- Top 10 Games – Casual category: Here, 3 out of 10 apps have a store listing in Hindi. Western games don’t seem to be investing in localization.
- Top 10 Finance: In this category, 4 out of 10 apps have a store listing in Hindi, half of them being Indian apps with at least 5 store listings in an Indian language.
With its metadata and screenshots translated in nearly all Indian languages available on the Google Play Console, Spotify has put a lot of effort into localization. This shows how important it is for a non-Indian app to adapt its message to appeal to and connect with Indian consumers.
While some apps put effort into localizing their store listings, the majority of them only focus on Hindi. Therefore, users whose smartphones are set up in Tamil, for example, will see the main store listing in the default language chosen by the app developer on the console, not necessarily Hindi.
Note: Let’s say that a local app like MakeMyTrip does not have a store listing in Malayalam (ml-IN) and has set up English (India) as its default language. Users whose smartphones are set up in Malayalam will then see the English (India) store listing page.
Though Hindi is the most widely spoken language in India, 60% of Indians do not speak it as their mother tongue. Hindi speakers are mainly found in the northern region of India, while South Indians typically speak regional languages. South Indians may understand Hindi, but they may still lack the vocabulary or not feel comfortable speaking the language. Therefore, it is important to keep in mind that Hindi cannot be considered as the unique native language for all Indians.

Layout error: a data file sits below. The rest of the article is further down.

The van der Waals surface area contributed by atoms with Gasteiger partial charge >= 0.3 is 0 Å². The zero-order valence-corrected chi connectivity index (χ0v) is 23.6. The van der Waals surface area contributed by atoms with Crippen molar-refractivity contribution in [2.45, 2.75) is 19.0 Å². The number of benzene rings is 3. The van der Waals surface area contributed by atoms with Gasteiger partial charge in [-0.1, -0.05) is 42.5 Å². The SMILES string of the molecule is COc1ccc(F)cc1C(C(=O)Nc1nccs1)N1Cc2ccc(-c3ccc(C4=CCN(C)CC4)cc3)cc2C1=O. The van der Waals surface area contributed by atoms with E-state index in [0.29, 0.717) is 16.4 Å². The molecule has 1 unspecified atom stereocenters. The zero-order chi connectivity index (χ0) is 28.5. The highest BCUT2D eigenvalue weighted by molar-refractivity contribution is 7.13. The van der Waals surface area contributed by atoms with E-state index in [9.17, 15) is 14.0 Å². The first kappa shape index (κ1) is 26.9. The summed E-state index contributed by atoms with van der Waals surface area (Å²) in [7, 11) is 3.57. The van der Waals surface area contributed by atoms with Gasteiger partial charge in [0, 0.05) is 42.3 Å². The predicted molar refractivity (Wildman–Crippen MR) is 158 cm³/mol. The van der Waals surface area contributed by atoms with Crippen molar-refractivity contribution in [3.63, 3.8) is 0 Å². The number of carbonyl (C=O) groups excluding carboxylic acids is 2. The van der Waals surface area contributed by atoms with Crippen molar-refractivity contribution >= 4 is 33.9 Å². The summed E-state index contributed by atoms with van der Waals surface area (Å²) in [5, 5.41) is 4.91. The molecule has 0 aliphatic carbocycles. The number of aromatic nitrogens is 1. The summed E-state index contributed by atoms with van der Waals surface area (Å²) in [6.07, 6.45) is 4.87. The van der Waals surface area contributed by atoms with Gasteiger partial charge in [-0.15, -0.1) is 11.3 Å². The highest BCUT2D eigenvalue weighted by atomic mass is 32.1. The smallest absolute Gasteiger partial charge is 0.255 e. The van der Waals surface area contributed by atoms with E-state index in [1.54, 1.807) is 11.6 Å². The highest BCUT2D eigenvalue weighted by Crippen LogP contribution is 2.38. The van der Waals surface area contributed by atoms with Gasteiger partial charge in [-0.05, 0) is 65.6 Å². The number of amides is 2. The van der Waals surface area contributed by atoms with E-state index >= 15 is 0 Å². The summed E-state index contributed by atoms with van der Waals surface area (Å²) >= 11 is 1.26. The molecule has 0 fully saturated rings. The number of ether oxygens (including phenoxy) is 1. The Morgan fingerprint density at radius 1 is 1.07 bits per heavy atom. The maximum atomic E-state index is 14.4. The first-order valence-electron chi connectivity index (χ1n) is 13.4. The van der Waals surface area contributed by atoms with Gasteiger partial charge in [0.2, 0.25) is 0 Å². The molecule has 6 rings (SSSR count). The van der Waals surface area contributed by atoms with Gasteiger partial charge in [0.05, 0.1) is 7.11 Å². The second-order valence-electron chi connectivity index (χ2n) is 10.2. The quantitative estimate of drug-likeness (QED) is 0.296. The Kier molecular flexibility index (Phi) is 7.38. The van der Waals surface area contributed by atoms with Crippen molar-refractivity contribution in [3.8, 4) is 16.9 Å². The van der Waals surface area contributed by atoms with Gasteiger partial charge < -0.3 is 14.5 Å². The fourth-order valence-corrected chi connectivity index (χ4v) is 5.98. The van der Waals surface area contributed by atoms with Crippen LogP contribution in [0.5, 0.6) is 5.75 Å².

The good thing is that most people in India speak at least two official languages fluently; so there is always a way to communicate. At school, children are encouraged to learn three languages: their mother tongue, Hindi, and English. Therefore, English has become the bridge between Hindi and non-Hindi states.
Choosing an in-app default language
With such a large variety of mother tongues across India, why do statistics show that most Indians’ smartphones are set up in English?
Due to the slow integration of Indian languages on operating systems, Indians are used to navigating in English. Another reason explaining such a wide adoption of English is that Indian languages are not very well suited for typing messages on smartphones, as some alphabets have more than 40 letters. Many Indians would rather have their default smartphone language set up in English, as it is more convenient.
Despite English being a popular language, other regional languages in India should not be underestimated. A look at these reviews written by Indians to see how they communicate is good proof of that.
Languages used by Indian consumers when writing reviews on the Play Store.